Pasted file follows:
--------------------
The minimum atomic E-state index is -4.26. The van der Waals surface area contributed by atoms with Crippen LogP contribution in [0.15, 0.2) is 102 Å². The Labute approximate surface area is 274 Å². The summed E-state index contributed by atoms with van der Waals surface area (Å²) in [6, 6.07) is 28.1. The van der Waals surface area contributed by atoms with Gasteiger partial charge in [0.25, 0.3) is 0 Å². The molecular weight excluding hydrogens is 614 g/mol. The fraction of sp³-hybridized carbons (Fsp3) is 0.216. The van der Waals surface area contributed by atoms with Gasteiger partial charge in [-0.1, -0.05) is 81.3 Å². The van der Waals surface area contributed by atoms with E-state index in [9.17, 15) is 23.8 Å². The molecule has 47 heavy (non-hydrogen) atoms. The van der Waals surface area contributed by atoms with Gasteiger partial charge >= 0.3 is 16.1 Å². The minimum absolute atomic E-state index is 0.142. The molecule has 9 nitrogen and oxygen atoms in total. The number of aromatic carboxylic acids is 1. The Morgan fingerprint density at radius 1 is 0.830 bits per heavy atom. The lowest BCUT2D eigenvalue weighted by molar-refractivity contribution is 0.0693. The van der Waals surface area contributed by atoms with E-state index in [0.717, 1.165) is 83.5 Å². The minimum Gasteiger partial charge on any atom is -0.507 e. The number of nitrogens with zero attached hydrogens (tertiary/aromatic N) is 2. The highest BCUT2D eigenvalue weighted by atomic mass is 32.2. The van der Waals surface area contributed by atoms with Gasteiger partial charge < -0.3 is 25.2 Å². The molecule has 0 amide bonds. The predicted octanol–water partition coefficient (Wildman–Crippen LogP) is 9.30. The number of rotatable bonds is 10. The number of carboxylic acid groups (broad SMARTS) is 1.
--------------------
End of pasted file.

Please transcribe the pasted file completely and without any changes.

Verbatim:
The minimum atomic E-state index is -4.26. The van der Waals surface area contributed by atoms with Crippen LogP contribution in [0.15, 0.2) is 102 Å². The Labute approximate surface area is 274 Å². The summed E-state index contributed by atoms with van der Waals surface area (Å²) in [6, 6.07) is 28.1. The van der Waals surface area contributed by atoms with Gasteiger partial charge in [0.25, 0.3) is 0 Å². The molecular weight excluding hydrogens is 614 g/mol. The fraction of sp³-hybridized carbons (Fsp3) is 0.216. The van der Waals surface area contributed by atoms with Gasteiger partial charge in [-0.1, -0.05) is 81.3 Å². The van der Waals surface area contributed by atoms with E-state index in [9.17, 15) is 23.8 Å². The molecule has 47 heavy (non-hydrogen) atoms. The van der Waals surface area contributed by atoms with Gasteiger partial charge >= 0.3 is 16.1 Å². The minimum absolute atomic E-state index is 0.142. The molecule has 9 nitrogen and oxygen atoms in total. The number of aromatic carboxylic acids is 1. The Morgan fingerprint density at radius 1 is 0.830 bits per heavy atom. The lowest BCUT2D eigenvalue weighted by molar-refractivity contribution is 0.0693. The van der Waals surface area contributed by atoms with E-state index in [0.717, 1.165) is 83.5 Å². The minimum Gasteiger partial charge on any atom is -0.507 e. The number of nitrogens with zero attached hydrogens (tertiary/aromatic N) is 2. The highest BCUT2D eigenvalue weighted by atomic mass is 32.2. The van der Waals surface area contributed by atoms with Gasteiger partial charge < -0.3 is 25.2 Å². The molecule has 0 amide bonds. The predicted octanol–water partition coefficient (Wildman–Crippen LogP) is 9.30. The number of rotatable bonds is 10. The number of carboxylic acid groups (broad SMARTS) is 1.